New York City
An image of Madame De Ryther has at last surfaced.
It’s not the best image, but I’ll take it. I have to thank Bill Simpson of Charlotte, NC, for pointing out this image’s existence to me (quite a long time ago, actually). Because he found it on newspapers.com, he did not feel he could share it for me to post, and of course I agreed with him on that. While the copyright has expired, sites like Newspapers.com and Genealogy Bank have user agreements that prohibit users from sharing their finds willy-nilly. Some get around this problem by finding articles on those sites and then looking for those same articles on free digital archive sites. But this particular Ohio newspaper—The Hamilton Evening Journal (published between 1908-1933)—was only available on newspapers.com.
So I had put this image out of mind—until recently, when I decided to take a closer look at the user agreement and discovered that “public domain content” can sometimes be used in very small quantities publicly if proper permission is obtained. So I sent off an email to ask newspapers.com for permission to publish on a non-commercial family history blog.
As you can see, fortunately for me, they said “yes.” Timing-wise it’s kind of spooky since Jule is discussing cleanliness and germs (albeit bacterial); on the other hand it’s good to see such discussions were in the news at that time. Forewarned is forearmed. We all know what happened in 1918/19.
Jule, who was born in Little Falls, NY, died in NYC of pneumonia on March 14, 1915, at age 69, so this article’s publication came towards the end of her career. She was living in a hotel at the time. Bill told me that he had discovered information indicating that she had been evicted from her home of 30 years prior to her death. A very sad end for a woman of such tremendous talent.
This may well be the only image ever published of her. I hope I am wrong about that. If anyone ever comes across another one, please let me know.
Past posts on Madame De Ryther:
- Madame Jule A. De Ryther—Early-20th-century American food writer
- 1904: “Some Dainty Luncheon Dishes” by Madame Jule De Ryther
- 1906: Food writer Madame De Ryther journeys to Jamaica & comments on ship cuisine
- 1904: “Two Good Cakes” from Mme. De Ryther, “the best gentlewoman cook in America”
- 1904: Madame Melba prompts Madame De Ryther to write about puddings
- 1903/1904: Quince jam, plum jelly, and salad recipes from Madame De Ryther
- Jule & Juliet, 1896: Madame De Ryther’s “Roast Saddle of Venison” — a recipe from the Adirondacks
- “Family” recipe Friday: 1904—Madame de Ryther writes about custards and blackberry pie
For some reason, my 2012 post on Dan Crawford, Scottish missionary to the Belgian Congo, has been attracting lots of views this past week, and serendipitously I just found a photo of him while continuing with my mission to clean out the garage. I’m sure it belonged to my great-grandmother Elizabeth Sargent Trewin who was a big supporter of his. The photo is undated, and the reverse side shows a Manhattan address, perhaps where he was staying at the time, or maybe this was an address through which his US correspondence was handled.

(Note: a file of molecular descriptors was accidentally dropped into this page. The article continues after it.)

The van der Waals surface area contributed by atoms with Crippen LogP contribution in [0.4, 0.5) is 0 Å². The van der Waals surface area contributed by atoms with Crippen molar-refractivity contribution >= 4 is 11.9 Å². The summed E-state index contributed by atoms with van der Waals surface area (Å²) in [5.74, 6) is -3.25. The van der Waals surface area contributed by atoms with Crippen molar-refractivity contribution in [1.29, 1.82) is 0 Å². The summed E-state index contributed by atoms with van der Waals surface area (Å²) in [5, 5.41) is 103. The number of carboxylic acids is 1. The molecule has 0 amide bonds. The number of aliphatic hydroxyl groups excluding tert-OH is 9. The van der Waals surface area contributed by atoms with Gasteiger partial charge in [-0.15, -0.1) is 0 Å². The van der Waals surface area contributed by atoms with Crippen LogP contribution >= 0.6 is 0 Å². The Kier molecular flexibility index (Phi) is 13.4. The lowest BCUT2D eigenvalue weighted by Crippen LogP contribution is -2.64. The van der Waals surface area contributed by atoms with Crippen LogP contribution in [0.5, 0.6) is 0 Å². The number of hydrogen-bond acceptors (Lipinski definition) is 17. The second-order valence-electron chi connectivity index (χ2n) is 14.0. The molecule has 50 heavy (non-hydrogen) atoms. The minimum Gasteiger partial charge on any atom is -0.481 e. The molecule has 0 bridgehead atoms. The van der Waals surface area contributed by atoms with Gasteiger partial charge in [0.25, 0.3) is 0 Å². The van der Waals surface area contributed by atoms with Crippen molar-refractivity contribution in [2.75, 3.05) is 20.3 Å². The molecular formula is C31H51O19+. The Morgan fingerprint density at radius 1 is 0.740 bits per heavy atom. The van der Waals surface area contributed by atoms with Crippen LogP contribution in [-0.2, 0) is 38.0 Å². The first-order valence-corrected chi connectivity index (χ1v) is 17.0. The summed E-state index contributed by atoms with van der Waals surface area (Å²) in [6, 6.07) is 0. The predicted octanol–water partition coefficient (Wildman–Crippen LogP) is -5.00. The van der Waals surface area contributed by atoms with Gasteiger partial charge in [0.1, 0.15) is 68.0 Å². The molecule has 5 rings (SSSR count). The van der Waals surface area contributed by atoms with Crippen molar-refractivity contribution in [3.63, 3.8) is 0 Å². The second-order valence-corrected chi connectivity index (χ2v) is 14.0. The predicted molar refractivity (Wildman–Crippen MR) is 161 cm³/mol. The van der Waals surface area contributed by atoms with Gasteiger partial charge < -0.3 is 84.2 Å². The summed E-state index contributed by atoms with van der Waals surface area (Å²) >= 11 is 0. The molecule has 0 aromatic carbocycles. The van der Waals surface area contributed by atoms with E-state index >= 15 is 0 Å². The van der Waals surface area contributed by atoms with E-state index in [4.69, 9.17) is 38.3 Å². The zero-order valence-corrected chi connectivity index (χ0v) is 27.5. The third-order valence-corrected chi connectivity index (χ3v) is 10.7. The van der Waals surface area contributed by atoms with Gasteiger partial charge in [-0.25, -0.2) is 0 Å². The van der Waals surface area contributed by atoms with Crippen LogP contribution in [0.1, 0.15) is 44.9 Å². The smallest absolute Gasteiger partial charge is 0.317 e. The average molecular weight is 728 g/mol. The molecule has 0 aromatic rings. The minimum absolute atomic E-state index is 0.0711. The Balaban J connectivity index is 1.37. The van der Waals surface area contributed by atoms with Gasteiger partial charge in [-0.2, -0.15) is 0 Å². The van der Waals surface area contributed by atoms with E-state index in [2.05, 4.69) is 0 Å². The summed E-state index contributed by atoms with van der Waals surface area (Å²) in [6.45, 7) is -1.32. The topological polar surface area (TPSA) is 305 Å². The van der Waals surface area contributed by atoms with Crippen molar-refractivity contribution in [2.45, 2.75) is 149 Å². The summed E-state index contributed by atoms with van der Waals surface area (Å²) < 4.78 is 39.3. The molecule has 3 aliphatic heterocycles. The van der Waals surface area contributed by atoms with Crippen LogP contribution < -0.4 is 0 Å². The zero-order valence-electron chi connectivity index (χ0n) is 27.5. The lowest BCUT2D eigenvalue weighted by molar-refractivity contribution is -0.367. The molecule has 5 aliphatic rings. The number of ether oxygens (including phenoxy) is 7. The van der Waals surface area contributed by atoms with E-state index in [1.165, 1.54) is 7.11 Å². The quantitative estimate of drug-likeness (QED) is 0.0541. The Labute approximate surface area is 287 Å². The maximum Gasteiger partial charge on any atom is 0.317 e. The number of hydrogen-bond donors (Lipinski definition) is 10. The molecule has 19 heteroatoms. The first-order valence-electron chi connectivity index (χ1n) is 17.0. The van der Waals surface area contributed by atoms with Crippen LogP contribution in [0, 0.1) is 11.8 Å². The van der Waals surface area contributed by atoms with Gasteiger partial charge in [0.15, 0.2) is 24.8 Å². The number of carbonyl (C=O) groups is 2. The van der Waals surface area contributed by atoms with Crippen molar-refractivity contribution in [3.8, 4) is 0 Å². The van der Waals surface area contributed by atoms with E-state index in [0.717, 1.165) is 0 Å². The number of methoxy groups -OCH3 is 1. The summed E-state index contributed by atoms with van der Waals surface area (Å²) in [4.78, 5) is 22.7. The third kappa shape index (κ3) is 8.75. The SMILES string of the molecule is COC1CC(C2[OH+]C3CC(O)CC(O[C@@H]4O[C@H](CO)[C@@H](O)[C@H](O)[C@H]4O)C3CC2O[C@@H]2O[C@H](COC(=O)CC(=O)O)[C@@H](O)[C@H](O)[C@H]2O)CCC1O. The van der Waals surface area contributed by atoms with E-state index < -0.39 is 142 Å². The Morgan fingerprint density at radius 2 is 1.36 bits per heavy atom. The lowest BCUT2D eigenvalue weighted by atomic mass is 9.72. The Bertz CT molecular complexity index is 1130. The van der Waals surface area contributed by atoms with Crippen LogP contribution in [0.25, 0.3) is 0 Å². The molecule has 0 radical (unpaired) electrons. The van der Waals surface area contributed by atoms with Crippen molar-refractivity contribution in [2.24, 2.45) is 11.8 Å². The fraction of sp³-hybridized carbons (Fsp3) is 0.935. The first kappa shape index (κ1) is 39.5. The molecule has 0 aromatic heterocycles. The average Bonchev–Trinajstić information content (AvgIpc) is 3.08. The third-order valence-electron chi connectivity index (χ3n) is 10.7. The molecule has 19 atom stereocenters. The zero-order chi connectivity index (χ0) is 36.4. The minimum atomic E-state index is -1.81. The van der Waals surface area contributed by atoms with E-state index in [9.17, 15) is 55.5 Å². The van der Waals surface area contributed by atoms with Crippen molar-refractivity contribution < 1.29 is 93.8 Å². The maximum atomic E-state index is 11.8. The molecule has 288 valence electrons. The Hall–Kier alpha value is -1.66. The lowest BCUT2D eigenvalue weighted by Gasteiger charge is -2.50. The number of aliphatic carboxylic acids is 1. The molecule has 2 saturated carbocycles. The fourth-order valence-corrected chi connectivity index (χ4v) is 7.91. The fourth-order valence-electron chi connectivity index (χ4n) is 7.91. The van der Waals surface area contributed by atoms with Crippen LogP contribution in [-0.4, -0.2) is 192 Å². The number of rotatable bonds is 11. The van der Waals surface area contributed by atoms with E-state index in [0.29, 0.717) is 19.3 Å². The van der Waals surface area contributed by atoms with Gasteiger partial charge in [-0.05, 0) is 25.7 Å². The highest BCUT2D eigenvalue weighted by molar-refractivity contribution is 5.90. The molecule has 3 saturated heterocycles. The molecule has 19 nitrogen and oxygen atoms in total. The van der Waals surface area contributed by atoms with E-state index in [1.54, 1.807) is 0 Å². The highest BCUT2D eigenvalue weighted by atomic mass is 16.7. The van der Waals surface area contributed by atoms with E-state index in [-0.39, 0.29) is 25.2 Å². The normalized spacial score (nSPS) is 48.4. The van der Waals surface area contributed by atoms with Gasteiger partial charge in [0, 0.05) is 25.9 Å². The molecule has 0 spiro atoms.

Some interesting links:
“The Diary and Notebook of Dan Crawford, Brethren Missionary in Africa” (blog post) – University of Manchester
Bio – GFA Missions website
While Jule De Ryther, a famous concert soprano, found a second career discussing and sharing her knowledge about food, Juliet Corson (1841-1897) spent her whole career trying to educate the public about food and cookery, and healthy and economical eating, particularly among society’s poorest. She was a proponent of letting nothing go to waste and making the tastiest and most nutritious meals possible no matter how small the budget. At 35, she founded the New York School of Cookery and operated it for seven years before ill-health forced her to close it down. She traveled the country, between bouts of ill-health, to promote the need for cookery classes in public schools. The French Consul General in NYC even consulted with her to see how her methods could be adapted to France.
Miss Corson’s numerous publications included Fifteen-Cent Dinners for Workingmen’s Families, published by the author for free distribution to working-people earning $1.50, or less, a day (New York, 1877), Twenty-Five Cent Dinners for Families of Six (1879), and Practical American Cookery & Household Management (1886); for links to other publications, click here. I’ve not had time to read any of them, but I am sure she has plenty of tips that could apply to us today. Many of us are always looking for economical ways to feed our families and maximize our resources. One can only speculate what else Corson may have taught us had her life not been cut short at age 56 by a debilitating tumor (NYT obituary – “Death of Juliet Corson; The Well-Known Writer and Teacher of Cookery and Dietetics Expires Almost Alone”).
By the time Miss Corson penned this article in 1896, she was near her life’s end. You can tell from the article how passionate she is about food, and how knowledgeable. I was going to include just the portion about Madame De Ryther, but decided to include the entire article since it contains so much interesting information on the history of food and the preparation of game, an art that was already being lost in this country back then when venison was “the only wild meat ever seen freely in the New York market,” and is now in most places a great rarity, which is understandable of course, but it’s still interesting to get a sense of how our ancestors lived and worked, and what they ate. And how they may have prepared it.
Have a good Monday, all!
PS: Receipts = recipes; frumenty = thick wheat porridge usually served with venison (in Medieval times).